Topping the list of the many things I am grateful for is being a bilingual Spanish speaker. This was the language of our home and there was never any question that we would speak it. We lived in a segregated Mexican-American community and attended a segregated parochial school. Everyone around us spoke Spanish. AND we kids were also fluent English speakers.
Efforts by the nuns at St. Joseph’s to punish the Spanish out of us were unsuccessful.
“Es-panish not allowed, you will be pined one knee-kol.”
The nuns, who were from the Philippines, treated us like colonial subjects and they were hell-bent on turning us into monolingual English speakers. In their minds, real Americans were people who spoke only English.
You know the old joke. What do you call a person who speaks two languages? Bilingual. A person who speaks three language? Trilingual. And a person who speaks only one language: American.
Many an afternoon I’d report back home to my mother that I had been fined (a penny or nickel) or otherwise punished for speaking Spanish. Her response: “diles que el que habla dos idiomas cuenta por dos.” Tell the sisters that someone who speaks two languages has the value of two persons. That was not a persuasive argument to the nuns and they offered no explanation as to why we should speak ONLY English. Still we persisted and we grew up bilingual as did every single person who went to St. Joseph’s.
My first encounter with Mexican-Americans kids who did not speak Spanish came when our family travelled to Austin (three+ hours north of Alice, our hometown of 18,000, in South Central Texas) to visit friends of our parents who had moved there. That was such a weird experience -- being with kids who looked just like us but only spoke English. Wha???? It blew my mind.
In college and beyond I met other Latinx who were monolingual English speakers and typically they had grown up in urban areas and in more racially integrated environments. Some parents wanted to shield their kids from the discrimination they had encountered and enforced an English-only rule in their homes. They hoped that if their kids spoke “perfect” English they would be more acceptable and treated better. There was also plenty of shaming done by fellow classmates. “This is America, stop talking Mexican!”
I meet plenty of Latinx folks who do not speak Spanish. “Hey Rodriguez, what do you mean you don’t speak Spanish?”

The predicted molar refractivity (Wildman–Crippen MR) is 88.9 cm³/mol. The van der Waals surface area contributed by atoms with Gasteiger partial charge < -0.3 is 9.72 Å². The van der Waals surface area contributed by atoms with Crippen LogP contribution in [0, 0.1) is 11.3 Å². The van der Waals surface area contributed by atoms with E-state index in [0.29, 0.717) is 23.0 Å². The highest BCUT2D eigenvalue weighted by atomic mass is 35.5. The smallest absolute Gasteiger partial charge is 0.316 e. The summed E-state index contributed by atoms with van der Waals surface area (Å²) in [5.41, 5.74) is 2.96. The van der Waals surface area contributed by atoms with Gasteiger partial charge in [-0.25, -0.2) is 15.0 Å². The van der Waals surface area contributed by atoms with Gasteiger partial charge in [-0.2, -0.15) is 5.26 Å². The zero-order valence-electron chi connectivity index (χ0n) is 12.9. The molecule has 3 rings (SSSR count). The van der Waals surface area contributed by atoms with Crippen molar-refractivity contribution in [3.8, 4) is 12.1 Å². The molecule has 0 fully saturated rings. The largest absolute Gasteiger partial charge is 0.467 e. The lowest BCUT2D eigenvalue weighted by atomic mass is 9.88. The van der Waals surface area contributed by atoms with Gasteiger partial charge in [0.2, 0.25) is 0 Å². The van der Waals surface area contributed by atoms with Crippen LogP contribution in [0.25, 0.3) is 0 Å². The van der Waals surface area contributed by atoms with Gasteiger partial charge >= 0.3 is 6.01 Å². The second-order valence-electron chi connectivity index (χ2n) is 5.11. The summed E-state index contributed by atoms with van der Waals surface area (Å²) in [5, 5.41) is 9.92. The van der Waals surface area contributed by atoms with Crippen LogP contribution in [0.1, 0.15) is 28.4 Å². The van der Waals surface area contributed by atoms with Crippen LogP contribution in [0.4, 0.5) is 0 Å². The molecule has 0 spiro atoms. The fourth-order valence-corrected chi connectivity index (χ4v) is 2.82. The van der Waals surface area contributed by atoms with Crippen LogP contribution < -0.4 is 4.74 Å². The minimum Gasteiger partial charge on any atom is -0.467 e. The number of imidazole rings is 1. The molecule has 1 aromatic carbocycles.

Some bristle at these encounters and a few have shared with me that they harbor resentment toward their parents for not teaching them Spanish. Blame a racist society, I say, not your parents.
“If it’s important to you,” I tell them, “it is totally within your power to learn Spanish. And if it isn’t, then make peace with it. Your parents were doing what they thought would give you the greatest opportunity. Don’t fault them for that.”
I love knowing Spanish and I speak it frequently with friends. Some are NOT native speakers but learned it at school and speak it beautifully (tip of the hat, you know who you are).
But lately I confess the following. I become anxious when I am in public places (especially on BART, the Bay Area’s subway system) and I overhear people speaking Spanish (or Arabic). I’m on guard, waiting for someone to make some nasty comment directed at these folks. I was reminded of this when reading the news story about the ACLU lawsuit on behalf of two United States citizens detained by a US Customs and Border Enforcement agent in a small town in Montana, who overheard the women chatting with each other in Spanish in a convenience store. https://www.aclu.org/news/aclu-files-lawsuit-behalf-us-citizens-detained-speaking-spanish
After showing their valid Montana driver’s licenses, they were not allowed to leave the store’s parking lot. Other agents were called to the scene to further investigate them.
They asked the agent whether he was racially profiling them.
“Ma’am the reason I asked you for your ID is I came in here and I saw you guys are speaking Spanish, which is very unheard of up here,” the agent said, looking into the camera. The women videotaped the encounter with the officer.
Ana Suda, who was born in Texas, inquired of the officer’s supervisor, who had come to the scene, whether they would have been detained had they been speaking French.
The suit alleges that his reply was, “No,” we don’t do that.”
So friends, parlez-vous away.
Do you worry that speaking Spanish in public spaces might bring negative attention toward you? Let me hear from you on this point.
My one-woman show, Why Would I Mispronounce My Own Name? explores these and other issues of living while brown in the US. If you live in the SF Bay Area, I hope you’ll come see it.
NOW in BERKELEY Sundays 2 pm
The Marsh Arts Center 2021 Allston Way (between Oxford and Shattuck) 1/2 block from Downtown Berkeley BART